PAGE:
Mom keeps family photos on her dresser. There’s an engagement photo of me and my brother with our respective spouses the summer we both got engaged. And one of my oldest as a baby—Mom’s first grandson. And a flattering photo of me when I was in college.
“Oh, that’s me,” I say, seeing the photo. I remember my birthday party in London the summer I turned 21 as being special. We’d gone out to celebrate in a posh restaurant with my aunt, uncle and cousins, and some of our oldest family friends. I was about to start my Oberlin-in-London semester abroad, reading and watching plays in London’s theatres, and wandering around my birth city as a single, unencumbered young woman.
“That’s a lovely photo,” Mom replied. “Does your mom have a copy?”
My head swiveled round so quickly, I felt dizzy. Mom was standing next to me, absorbed in the photos. She was calm, unperturbed. She didn’t realize that she’d just erased our shared past.
“Well, yes, she does,” I managed to squeak out.
And there it ended. We moved on to other things, other topics, songs, a walk in the city, coffee, and window-shopping.
Sometimes it hurts so much. I can’t get used to all I’ve lost.
Then reality intercedes and I must become a caregiver not a daughter.
Mom is having a hard time taking her medicines. Each time she is presented with them she utterly denies they’re hers. Yesterday she pulled out almost a whole box of tissues looking for the “other ones” she thought existed. She can’t remember what to do with them when she reluctantly accepts that she must take them. The larger pills are cut in half to aid with swallowing, but it takes almost a full glass of juice to get them down. (Mom won’t drink water; she says it’s tasteless and makes a face when I hand her a glass.)
I was able to get Mom to take her morning pills without too much fuss, but I made the mistake of trying to intercede on Mom’s behalf when she refused to take the evening ones that Daddy held out to her.
It’s not the first time I’ve criticized the way my parents interact. When I was in college (there’s that photo again), my feminist conscience was raised for the first time. I would come home on break and express my frustration at Mom’s domesticity. In my mind, my parents had taken up stereotypical male-female roles. The message they gave me to be the best me and follow my dreams seemed incompatible with their personal examples.
As life is filled with multihued colors and not just black and white, so too my parent’s marriage was more complex than I gave it credit for. Today I know that we can take on many roles within a working marriage, even contradictory ones. It is obvious, clearly obvious, that Daddy is the dominant partner in his relationship with Mom. Mom is not up to the give-and-take of a “normal” relationship. That doesn’t mean she doesn’t express herself, or rebel against Daddy’s guidance. As with every couple, they have serene, loving moments, and they have moments of frustration and anger.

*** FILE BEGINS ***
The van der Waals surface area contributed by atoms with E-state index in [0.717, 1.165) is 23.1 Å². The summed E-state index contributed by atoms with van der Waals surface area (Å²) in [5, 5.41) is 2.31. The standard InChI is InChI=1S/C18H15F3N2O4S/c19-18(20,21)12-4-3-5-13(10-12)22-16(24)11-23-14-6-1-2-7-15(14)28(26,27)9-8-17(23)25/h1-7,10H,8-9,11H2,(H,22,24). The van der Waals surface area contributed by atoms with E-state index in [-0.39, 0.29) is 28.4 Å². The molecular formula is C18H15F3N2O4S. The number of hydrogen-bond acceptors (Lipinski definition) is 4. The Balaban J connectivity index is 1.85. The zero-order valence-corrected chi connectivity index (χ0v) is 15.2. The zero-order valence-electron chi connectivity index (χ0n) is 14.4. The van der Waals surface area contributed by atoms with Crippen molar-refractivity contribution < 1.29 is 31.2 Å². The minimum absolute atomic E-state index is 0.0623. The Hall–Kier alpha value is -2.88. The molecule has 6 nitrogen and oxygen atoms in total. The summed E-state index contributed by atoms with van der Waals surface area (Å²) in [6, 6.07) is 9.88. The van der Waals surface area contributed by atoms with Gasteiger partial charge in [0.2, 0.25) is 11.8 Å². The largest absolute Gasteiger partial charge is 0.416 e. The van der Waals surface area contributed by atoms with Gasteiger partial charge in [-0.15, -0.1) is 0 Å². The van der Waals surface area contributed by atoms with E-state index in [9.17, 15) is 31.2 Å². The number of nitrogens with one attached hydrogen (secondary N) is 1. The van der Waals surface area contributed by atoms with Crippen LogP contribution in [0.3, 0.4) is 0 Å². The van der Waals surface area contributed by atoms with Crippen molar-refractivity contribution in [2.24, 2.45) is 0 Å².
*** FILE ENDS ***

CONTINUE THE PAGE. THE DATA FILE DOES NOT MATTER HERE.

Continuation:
Last night, I gave their heated argument over Mom’s refusal to take her pills an added boost by sticking myself in the middle. We all yelled a little more than we should have, and Mom outdid herself with her colorful curses.
There is no one way to assist, cajole, or sweet-talk someone with Alzheimer’s. You have to try what worked yesterday, and if it doesn’t, you try something else. And if it still doesn’t work, drop the subject. By the time you get back to it, they won’t remember the argument, and you can start again.
Daddy has his own way of dealing with Mom’s intransience. He is the primary caregiver. I must not stand in his way.
I was already on the bus heading home when Daddy sent me a message saying that Mom finally “took her tablets like an angel.”
Case solved, for now.
The thing about cooking is that I don’t have to persuade the onion to jump in my pan, or flatter the eggplant into being sliced. And if I follow the recipe each time, the dish tastes virtually the same as the last time I made it. This is one salad I enjoy eating over and over again, and there’s nothing I would change about it.
Roasted Eggplant and Pepper Salad
Yum! I love adding this salad to my sandwiches or just eating it plain. The dressing gives it a pleasurable piquant taste.
1 large eggplant sliced
1½ red peppers halved
1 large tomato chopped
¼ onion diced
¼ cup parsley chopped
2-3 cloves garlic crushed
2 Tbsp olive oil
2 Tbsp lemon juice
1 Tbsp mustard (plus ½ tsp extra for more kick)
1 Tbsp vinegar
¼ tsp hot pepper flakes (optional)
Salt and pepper to taste
Brush eggplant slices and pepper halves with olive oil and place on a large baking tray, peppers cut side down. Bake at 400° for 20-25 minutes or until pepper skins start to blacken and eggplant can be easily pierced with a knife. Let cool. Peel skins from peppers. Chop tomato, peppers and eggplant and combine with diced onion and garlic. Add parsley. In a small container, whisk dressing ingredients. Combine with vegetables. Serve cold.